- Based on all the above points, a budget for the project that’s realistic and manageable
If you hire an architect, they’ll be able to take care of all the construction and plans for you. They can arrange the space properly, set measurements and boundaries, and choose materials and tradespeople. They’re not the cheapest professionals to hire, but you could select specific services you need from them and come to a fixed agreement that works for both sides.
It can be a hassle tackling all the building regulations, understanding permitted development rights and preparing your application for planning permission. With lots of research and valid guidance from local authorities, you could take care of this part of the process yourself. But, once again, a professional would greatly speed up this essential stage and ensure you have the right information. Remember different home extension projects may have different requirements.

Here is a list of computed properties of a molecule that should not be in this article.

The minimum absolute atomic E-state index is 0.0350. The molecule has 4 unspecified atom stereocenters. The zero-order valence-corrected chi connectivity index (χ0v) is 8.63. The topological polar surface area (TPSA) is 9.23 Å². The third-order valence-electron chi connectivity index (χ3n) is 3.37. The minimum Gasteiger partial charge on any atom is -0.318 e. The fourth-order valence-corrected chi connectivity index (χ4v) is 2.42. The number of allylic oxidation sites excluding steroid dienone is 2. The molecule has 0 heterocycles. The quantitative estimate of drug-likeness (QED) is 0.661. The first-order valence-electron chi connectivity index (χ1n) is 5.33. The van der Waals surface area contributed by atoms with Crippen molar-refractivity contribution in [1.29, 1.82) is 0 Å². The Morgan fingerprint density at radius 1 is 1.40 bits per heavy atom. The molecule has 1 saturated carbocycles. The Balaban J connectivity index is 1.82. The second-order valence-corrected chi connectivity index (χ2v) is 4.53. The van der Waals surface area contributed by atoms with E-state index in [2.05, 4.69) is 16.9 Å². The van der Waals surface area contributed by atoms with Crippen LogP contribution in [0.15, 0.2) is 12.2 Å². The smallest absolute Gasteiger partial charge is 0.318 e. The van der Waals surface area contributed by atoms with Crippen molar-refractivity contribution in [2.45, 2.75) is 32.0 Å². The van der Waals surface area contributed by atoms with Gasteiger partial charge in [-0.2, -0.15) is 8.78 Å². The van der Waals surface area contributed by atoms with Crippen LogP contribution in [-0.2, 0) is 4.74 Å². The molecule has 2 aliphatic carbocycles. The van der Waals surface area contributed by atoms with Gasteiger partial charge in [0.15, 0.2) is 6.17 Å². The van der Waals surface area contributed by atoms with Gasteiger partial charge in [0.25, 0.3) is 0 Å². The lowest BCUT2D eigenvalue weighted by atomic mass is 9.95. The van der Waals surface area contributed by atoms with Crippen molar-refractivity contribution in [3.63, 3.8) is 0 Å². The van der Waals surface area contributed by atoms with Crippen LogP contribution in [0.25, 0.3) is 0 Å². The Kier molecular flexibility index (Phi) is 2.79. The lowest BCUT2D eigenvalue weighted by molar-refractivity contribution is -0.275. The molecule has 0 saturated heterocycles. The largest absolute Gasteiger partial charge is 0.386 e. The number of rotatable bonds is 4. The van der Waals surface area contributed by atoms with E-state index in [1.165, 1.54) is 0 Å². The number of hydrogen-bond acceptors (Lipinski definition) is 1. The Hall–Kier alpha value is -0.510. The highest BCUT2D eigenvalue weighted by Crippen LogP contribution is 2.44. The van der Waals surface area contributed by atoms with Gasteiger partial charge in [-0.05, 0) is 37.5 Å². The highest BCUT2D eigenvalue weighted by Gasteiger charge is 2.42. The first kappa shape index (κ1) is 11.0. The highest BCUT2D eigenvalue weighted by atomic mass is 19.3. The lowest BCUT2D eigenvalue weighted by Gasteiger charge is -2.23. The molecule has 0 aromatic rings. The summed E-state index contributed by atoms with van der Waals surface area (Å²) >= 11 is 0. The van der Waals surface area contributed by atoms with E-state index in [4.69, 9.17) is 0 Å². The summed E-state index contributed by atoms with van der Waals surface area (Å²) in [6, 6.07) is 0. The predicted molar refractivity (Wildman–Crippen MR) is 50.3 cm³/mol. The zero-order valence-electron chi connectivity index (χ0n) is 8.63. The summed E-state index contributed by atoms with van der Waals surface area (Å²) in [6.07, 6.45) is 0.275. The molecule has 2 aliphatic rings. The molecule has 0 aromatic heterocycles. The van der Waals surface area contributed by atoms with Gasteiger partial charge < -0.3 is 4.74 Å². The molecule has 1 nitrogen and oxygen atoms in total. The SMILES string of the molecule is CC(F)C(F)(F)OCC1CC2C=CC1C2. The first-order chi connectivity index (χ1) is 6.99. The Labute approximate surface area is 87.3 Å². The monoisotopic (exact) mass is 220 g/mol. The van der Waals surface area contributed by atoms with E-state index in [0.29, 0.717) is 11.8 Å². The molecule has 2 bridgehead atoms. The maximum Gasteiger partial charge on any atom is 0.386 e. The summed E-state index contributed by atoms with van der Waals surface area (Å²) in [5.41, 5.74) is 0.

Groundworks and foundation
This is another job for a professional to handle. It’s essential that the extension and, so, its foundation is set exactly as specified to the local planning authorities. But getting it right isn’t just about following regulations. A bad construction can seriously undermine the integrity of the house.
What goes into building the house’s groundworks? Here are a few points:
- Clearing the terrain of vegetation and rocks as best as possible
- Foundation type – based on cement, bricks and other building materials
- Foundation depth – different terrain may need deeper or shallower concrete levels
- Applying the cement – choosing a wheelbarrow or ready-mix lorry affects the speed and cost of the process
- Helping the cement settle into place – typically involves raking and levelling it with a length of wood
- Planning important systems like drainage